The film gets across a sense of alienation that is suffocating. Christine continually spirals further down, never giving up her sensibilities that she can find a way out of her problems. But at every turn something gets in her way, kicking the legs out from underneath her. By the time the film reaches its climactic moment it feel heartbreakingly that there was no other way this could have ended. In the larger context of the news media, everything she represented was going down the drain. Throughout the picture news reports about Nixon and Watergate can be heard. Even the opening has Christine shooting footage for her reel, alone on the set, pretending to interview the president. She points out the idea that you can’t really be paranoid if people are actually out to get you. And for Christine, everyone did seem to unintentionally be out to get her.

Movie Review – I Killed My Mother

I Killed My Mother (2009, dir. Xavier Dolan)


If you look up the many articles and interviews about Xavier Dolan, you will likely get a picture of an arrogant young artist. These would not be wrong, but I would challenge that this portrayal is negative particularly in cinema. Dolan represents a strong, re-interpretive Millennial energy that was inevitable in film. In the same way, the French New Wave and the iconoclastic American 1970s filmmakers made their mark in the form; Dolan is doing that same type of work. Does he indulge? Damn straight he does. But I challenge anyone to find a single auteur who doesn’t indulge constantly.

Dolan’s first feature, I Killed My Mother is the story of Hubert Minel (played by Dolan), a 16-year-old gay man, still closeted to his mother and who engages in the most vicious arguments and conflicts with this central caretaker. Dad stepped out when Hubert was seven and left Chantale, the mother (Anne Dorval) to raise the boy on her own. Hubert is two months into a relationship with a classmate and looking towards a career in the arts, encouraged by a supportive teacher (Suzanne Clément).

Dolan is a filmmaker influenced by the medium. No moment in I Killed My Mother is simply a moment; they are accented by flourishes of style from Goddard-like framing (off center and with both conversants in the frame), slow motion almost from a perfume ad, black and white confessional close-ups, and myriad of other touches that add emotion to a relatively typical story of parent-child conflict. He also knows the importance of establishing character through setting, as seen in the very opening close-ups of his mother’s tchotchke-filled home. We also learn volumes about her through her hairstyle, clothing, even the manner in which she eats breakfast. And all this if before she even has a modicum of dialogue.

While Dolan is the composer and conductor, Anne Dorval as Chantale is the star player. It would have been very easy for Chantale to slip in caricature, but Dorval does gritty work to keep the character faceted and obscured. In moments of high tension, she will begin to follow the same type of script I imagine all of us remember from our adolescence, which is underscored by Hubert calling her out on this same repetition. She shuts him down in the same manner that frustrated us all and drove many teenagers to those primal, guttural ARGHs! There is a moment near the end of the film where her role as a single mother is blamed as the reason why Hubert is struggling academically and exhibits such rebellious behavior. This is the moment where Dorval lets Chantale crack through the thickly layered makeup and sequined floral outfits. Chantale’s love for her son is beyond the question of outsiders, and she makes that known.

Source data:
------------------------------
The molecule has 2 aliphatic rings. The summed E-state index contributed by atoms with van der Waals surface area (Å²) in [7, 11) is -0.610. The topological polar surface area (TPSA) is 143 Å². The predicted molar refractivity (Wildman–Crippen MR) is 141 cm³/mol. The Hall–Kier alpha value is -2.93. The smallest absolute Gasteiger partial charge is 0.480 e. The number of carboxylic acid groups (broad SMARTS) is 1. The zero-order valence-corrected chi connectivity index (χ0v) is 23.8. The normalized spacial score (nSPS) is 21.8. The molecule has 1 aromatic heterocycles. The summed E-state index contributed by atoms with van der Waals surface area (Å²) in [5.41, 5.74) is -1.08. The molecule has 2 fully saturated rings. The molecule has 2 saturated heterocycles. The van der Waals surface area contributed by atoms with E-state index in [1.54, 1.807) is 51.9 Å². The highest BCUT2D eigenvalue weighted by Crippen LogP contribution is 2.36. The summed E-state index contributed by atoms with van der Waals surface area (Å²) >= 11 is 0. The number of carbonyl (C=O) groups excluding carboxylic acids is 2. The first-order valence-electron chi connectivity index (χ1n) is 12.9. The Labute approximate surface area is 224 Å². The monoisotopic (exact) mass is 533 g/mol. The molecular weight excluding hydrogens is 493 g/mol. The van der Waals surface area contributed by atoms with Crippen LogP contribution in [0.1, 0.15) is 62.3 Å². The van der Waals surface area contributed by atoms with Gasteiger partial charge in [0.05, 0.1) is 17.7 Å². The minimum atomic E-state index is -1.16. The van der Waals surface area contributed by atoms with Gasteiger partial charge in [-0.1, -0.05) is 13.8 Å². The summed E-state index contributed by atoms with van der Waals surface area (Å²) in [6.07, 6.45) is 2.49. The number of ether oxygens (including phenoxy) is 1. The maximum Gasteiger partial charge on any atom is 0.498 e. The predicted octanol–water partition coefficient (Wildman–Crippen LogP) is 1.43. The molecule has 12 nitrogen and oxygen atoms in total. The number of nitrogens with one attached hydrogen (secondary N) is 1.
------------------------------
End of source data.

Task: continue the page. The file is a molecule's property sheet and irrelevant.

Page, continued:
Dolan made I Killed My Mother at the age of 20 and has not tried to hide the fact that it is heavily biographical. He has stated that this is a film he couldn’t have waited decades to make, that it needed the raw emotion of being only steps away from adolescence. And he is completely right. A forty-something making the film in deep retrospect would have let nostalgia slip in between the cracks. There is no wistful memory manifesting falsified beauty here. Through the ugliness of this relationship, we see Beauty and Love. We don’t fight and scream with this level of fervor at people we hate, the type of anger glimpsed in the film born out of intense love and need. It is the attempt to communicate love but failing to do so because the language does not possess the vocabulary to do so.

Hubert states in one of his bathroom confessionals on camera that he doesn’t love his mother like a mother, but he loves her nonetheless. During a late night conversation, Hubert fueled by ecstasy and barging home full of elation to speak to Chantale; he states, “I love you. I am telling you this so that you won’t forget.” This is the moment where the nature of the relationship changes, not profoundly, but both characters redefine the bond. Hubert is no longer the dependent glimpsed in the Super 8 home movies at the old house by the lake. He is an individual coming into his own, intellect, a sexual being, a partner in a relationship, developing complex ideas and emotions. Chantale is reticent to accept that, but by the end of the film, they come to an unspoken understanding. Their relationship will never be what they both remember and wish it could be, something new will form and in that they will find a place for their love.